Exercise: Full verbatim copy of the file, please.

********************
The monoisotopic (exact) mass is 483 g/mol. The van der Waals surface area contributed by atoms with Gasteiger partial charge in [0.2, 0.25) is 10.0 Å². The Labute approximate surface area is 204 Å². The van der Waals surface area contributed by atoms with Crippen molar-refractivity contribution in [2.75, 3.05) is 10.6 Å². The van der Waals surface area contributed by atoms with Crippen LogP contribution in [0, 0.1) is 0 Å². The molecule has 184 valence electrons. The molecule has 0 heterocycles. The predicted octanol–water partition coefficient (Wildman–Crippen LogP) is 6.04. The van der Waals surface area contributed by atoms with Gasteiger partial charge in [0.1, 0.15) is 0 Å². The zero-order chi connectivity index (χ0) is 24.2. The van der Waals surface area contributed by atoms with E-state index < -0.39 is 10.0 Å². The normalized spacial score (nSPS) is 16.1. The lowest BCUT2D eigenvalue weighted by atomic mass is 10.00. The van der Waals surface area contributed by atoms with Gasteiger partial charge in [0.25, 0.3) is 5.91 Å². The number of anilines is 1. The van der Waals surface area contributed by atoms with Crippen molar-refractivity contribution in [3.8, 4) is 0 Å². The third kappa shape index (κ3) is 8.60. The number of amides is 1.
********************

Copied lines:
The monoisotopic (exact) mass is 483 g/mol. The van der Waals surface area contributed by atoms with Gasteiger partial charge in [0.2, 0.25) is 10.0 Å². The Labute approximate surface area is 204 Å². The van der Waals surface area contributed by atoms with Crippen molar-refractivity contribution in [2.75, 3.05) is 10.6 Å². The van der Waals surface area contributed by atoms with Crippen LogP contribution in [0, 0.1) is 0 Å². The molecule has 184 valence electrons. The molecule has 0 heterocycles. The predicted octanol–water partition coefficient (Wildman–Crippen LogP) is 6.04. The van der Waals surface area contributed by atoms with Gasteiger partial charge in [0.1, 0.15) is 0 Å². The zero-order chi connectivity index (χ0) is 24.2. The van der Waals surface area contributed by atoms with E-state index < -0.39 is 10.0 Å². The normalized spacial score (nSPS) is 16.1. The lowest BCUT2D eigenvalue weighted by atomic mass is 10.00. The van der Waals surface area contributed by atoms with Gasteiger partial charge in [0.25, 0.3) is 5.91 Å². The number of anilines is 1. The van der Waals surface area contributed by atoms with Crippen molar-refractivity contribution in [3.8, 4) is 0 Å². The third kappa shape index (κ3) is 8.60. The number of amides is 1.